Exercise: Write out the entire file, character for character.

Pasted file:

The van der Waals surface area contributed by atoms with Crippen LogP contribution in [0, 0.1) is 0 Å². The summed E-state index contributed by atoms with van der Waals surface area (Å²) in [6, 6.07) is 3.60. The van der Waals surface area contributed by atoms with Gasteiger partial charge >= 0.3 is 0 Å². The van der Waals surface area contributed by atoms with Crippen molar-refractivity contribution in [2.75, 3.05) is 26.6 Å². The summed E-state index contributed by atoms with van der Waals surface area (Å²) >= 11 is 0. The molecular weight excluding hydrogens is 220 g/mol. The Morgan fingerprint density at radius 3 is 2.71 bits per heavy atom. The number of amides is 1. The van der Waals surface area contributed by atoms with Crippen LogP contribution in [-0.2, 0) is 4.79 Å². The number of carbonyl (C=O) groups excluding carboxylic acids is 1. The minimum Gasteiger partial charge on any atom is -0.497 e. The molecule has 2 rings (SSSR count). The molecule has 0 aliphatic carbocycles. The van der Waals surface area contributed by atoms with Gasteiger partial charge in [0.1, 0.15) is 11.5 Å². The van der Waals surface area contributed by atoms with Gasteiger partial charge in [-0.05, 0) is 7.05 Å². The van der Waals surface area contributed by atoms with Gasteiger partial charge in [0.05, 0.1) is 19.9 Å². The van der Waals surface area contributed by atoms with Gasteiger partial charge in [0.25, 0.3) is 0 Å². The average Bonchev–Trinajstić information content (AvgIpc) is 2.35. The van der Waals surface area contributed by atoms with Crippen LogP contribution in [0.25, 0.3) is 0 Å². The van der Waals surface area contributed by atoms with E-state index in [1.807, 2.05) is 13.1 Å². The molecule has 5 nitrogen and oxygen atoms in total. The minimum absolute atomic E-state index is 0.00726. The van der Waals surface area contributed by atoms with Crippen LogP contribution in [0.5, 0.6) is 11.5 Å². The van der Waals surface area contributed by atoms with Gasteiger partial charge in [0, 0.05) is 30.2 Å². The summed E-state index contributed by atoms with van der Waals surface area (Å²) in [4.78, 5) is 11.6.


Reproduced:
The van der Waals surface area contributed by atoms with Crippen LogP contribution in [0, 0.1) is 0 Å². The summed E-state index contributed by atoms with van der Waals surface area (Å²) in [6, 6.07) is 3.60. The van der Waals surface area contributed by atoms with Gasteiger partial charge >= 0.3 is 0 Å². The van der Waals surface area contributed by atoms with Crippen molar-refractivity contribution in [2.75, 3.05) is 26.6 Å². The summed E-state index contributed by atoms with van der Waals surface area (Å²) >= 11 is 0. The molecular weight excluding hydrogens is 220 g/mol. The Morgan fingerprint density at radius 3 is 2.71 bits per heavy atom. The number of amides is 1. The van der Waals surface area contributed by atoms with Crippen LogP contribution in [-0.2, 0) is 4.79 Å². The number of carbonyl (C=O) groups excluding carboxylic acids is 1. The minimum Gasteiger partial charge on any atom is -0.497 e. The molecule has 2 rings (SSSR count). The molecule has 0 aliphatic carbocycles. The van der Waals surface area contributed by atoms with Gasteiger partial charge in [0.1, 0.15) is 11.5 Å². The van der Waals surface area contributed by atoms with Gasteiger partial charge in [-0.05, 0) is 7.05 Å². The van der Waals surface area contributed by atoms with Gasteiger partial charge in [0.05, 0.1) is 19.9 Å². The van der Waals surface area contributed by atoms with Gasteiger partial charge in [0.25, 0.3) is 0 Å². The average Bonchev–Trinajstić information content (AvgIpc) is 2.35. The van der Waals surface area contributed by atoms with Crippen LogP contribution in [0.25, 0.3) is 0 Å². The van der Waals surface area contributed by atoms with E-state index in [1.807, 2.05) is 13.1 Å². The molecule has 5 nitrogen and oxygen atoms in total. The minimum absolute atomic E-state index is 0.00726. The van der Waals surface area contributed by atoms with Crippen LogP contribution in [0.5, 0.6) is 11.5 Å². The van der Waals surface area contributed by atoms with Gasteiger partial charge in [0, 0.05) is 30.2 Å². The summed E-state index contributed by atoms with van der Waals surface area (Å²) in [4.78, 5) is 11.6.